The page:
"My parents were living in Rome at the time, I got on a plane at Christmas, the headmaster called my father while I was on the plane, saying, 'Don't send him back. He's kicked out," says Murphy. "I'm very dyslexic, as well, so I never did very well in school. I'm basically...school was a bit of a jail sentence for me."
After high school, he came to New York to be with his brother, made some money as a handyman building, fixing and painting things, and eventually told his parents: college, no; cooking school, yes.
"I was not very close with my parents when I went to boarding school when I was 13," recalls Murphy. "When I told my father I was going to be going to cooking school, I think if I remember correctly, he might've hung up on me. He was like, 'Whaddaya mean? You have to go to college.' And I was like, 'Okay, no.' I can't read and write, basically. Why would I go to college?"
After a three month cooking course, he went back to Italy to live with his brother, then on to London with a girlfriend before returning to New York, where he got a job cooking at the old prix fixe restaurant on 18th Street.
"I loved it. I loved the camaraderie of the whole thing. We would sit on the line and cook all night, from five o'clock to midnight, screaming, yelling, cursing at each other, 'You do this!' And at the end of the night, everybody'd get changed, and it was like, 'Let's go and have a beer together,'" recalls Murphy.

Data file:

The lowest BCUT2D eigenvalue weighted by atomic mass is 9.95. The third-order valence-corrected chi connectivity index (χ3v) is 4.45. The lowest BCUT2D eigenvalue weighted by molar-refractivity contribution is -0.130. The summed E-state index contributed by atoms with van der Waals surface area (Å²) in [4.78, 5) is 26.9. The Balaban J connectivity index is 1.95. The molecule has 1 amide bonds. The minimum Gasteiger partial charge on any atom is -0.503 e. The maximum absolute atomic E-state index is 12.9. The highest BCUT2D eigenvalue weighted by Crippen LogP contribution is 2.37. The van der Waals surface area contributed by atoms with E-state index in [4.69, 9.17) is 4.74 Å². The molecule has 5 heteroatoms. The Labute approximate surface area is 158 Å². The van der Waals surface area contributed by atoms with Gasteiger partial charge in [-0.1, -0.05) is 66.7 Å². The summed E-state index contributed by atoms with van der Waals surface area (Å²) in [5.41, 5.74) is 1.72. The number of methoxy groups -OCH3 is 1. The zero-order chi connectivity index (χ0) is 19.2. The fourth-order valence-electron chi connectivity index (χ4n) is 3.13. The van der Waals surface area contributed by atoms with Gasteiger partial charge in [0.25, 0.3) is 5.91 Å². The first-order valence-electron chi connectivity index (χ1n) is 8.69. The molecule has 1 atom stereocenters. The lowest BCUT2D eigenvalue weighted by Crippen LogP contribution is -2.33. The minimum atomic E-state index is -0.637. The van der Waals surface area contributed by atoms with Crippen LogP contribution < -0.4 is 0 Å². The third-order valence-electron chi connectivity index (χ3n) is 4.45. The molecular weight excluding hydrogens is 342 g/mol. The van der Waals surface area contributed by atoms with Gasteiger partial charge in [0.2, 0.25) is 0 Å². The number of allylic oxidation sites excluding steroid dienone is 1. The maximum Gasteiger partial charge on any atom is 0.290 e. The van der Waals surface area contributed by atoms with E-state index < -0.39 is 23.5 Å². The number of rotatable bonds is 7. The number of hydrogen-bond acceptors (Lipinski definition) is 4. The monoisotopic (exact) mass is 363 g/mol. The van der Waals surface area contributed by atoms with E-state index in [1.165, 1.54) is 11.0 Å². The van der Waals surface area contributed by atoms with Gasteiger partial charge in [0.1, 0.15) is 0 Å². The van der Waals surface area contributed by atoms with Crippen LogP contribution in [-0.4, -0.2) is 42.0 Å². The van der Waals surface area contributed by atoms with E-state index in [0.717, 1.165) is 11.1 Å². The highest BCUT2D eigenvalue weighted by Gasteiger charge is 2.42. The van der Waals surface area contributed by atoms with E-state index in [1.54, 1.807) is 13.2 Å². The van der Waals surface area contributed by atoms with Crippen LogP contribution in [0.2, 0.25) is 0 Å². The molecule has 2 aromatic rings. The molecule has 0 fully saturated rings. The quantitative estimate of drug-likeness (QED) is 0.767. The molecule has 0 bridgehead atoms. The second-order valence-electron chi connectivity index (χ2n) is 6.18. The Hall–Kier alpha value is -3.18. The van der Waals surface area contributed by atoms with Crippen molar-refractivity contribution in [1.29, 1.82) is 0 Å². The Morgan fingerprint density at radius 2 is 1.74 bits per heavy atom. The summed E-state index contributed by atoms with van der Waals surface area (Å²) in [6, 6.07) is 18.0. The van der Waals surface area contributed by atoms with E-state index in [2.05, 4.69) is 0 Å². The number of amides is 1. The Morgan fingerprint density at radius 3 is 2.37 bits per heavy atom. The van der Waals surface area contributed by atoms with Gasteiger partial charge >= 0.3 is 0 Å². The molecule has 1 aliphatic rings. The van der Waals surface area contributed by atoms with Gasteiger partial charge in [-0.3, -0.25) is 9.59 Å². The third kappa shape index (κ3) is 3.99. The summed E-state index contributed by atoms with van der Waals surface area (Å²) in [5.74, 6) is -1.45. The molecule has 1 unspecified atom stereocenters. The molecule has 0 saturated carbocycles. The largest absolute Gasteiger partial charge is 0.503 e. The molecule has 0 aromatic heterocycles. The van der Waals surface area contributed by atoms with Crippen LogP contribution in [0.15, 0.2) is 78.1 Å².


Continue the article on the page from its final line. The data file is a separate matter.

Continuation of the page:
Murphy's challenge now is to try to create that type of camaraderie with more than 500 employees. His focus is on his current restaurants and future projects, though occasionally his past -- in the form of former classmates from one of his boarding schools -- reappears.
"I actually had dinner with a few of them. They sent me an email. 'Oh! We saw you on TV, we found your email, we're eating at your restaurant tonight! come by!' And the minute I sat down with these guys, it was like, 'Oh my gosh. You were the guy, we had no idea what was ever gonna happen to you,'" says Murphy.
Murphy is an eclectic type, who'll attend a Jay-Z/Eminem concert one night and a Wagner opera the next. Where once he struggled mightily as a student, now he sits on the board at his kids' school. And you don't get a sense that Murphy harbors much resentment, at least outwardly, toward those who years ago told him no.
"I think the one good thing about me as a cook, growing up, I never really had any expectations that anything was gonna happen," says Murphy. "And maybe that was just by virtue of being a terrible student and being dyslexic, where people always tell you you'll never succeed to anything. So I was like, "Eh, you know what? It kinda worked out...great!"